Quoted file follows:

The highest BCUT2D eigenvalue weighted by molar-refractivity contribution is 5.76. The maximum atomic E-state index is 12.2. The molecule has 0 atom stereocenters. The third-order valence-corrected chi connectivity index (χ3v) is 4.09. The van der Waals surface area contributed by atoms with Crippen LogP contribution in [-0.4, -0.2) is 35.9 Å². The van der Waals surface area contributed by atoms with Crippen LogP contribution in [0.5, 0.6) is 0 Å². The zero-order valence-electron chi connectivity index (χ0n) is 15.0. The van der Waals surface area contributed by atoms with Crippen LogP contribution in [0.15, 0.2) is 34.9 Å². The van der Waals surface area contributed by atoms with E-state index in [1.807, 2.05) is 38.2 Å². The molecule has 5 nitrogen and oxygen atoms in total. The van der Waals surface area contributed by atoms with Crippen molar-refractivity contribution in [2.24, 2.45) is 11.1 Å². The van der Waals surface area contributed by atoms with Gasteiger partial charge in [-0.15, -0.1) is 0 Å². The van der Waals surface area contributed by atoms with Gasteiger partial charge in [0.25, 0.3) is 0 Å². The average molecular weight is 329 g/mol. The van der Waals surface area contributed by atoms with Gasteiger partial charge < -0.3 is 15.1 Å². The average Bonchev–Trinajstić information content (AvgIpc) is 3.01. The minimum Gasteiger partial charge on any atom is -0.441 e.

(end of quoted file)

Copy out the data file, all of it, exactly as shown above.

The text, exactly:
The highest BCUT2D eigenvalue weighted by molar-refractivity contribution is 5.76. The maximum atomic E-state index is 12.2. The molecule has 0 atom stereocenters. The third-order valence-corrected chi connectivity index (χ3v) is 4.09. The van der Waals surface area contributed by atoms with Crippen LogP contribution in [-0.4, -0.2) is 35.9 Å². The van der Waals surface area contributed by atoms with Crippen LogP contribution in [0.5, 0.6) is 0 Å². The zero-order valence-electron chi connectivity index (χ0n) is 15.0. The van der Waals surface area contributed by atoms with Crippen LogP contribution in [0.15, 0.2) is 34.9 Å². The van der Waals surface area contributed by atoms with E-state index in [1.807, 2.05) is 38.2 Å². The molecule has 5 nitrogen and oxygen atoms in total. The van der Waals surface area contributed by atoms with Crippen molar-refractivity contribution in [2.24, 2.45) is 11.1 Å². The van der Waals surface area contributed by atoms with Gasteiger partial charge in [-0.15, -0.1) is 0 Å². The van der Waals surface area contributed by atoms with Gasteiger partial charge in [0.25, 0.3) is 0 Å². The average molecular weight is 329 g/mol. The van der Waals surface area contributed by atoms with Gasteiger partial charge < -0.3 is 15.1 Å². The average Bonchev–Trinajstić information content (AvgIpc) is 3.01. The minimum Gasteiger partial charge on any atom is -0.441 e.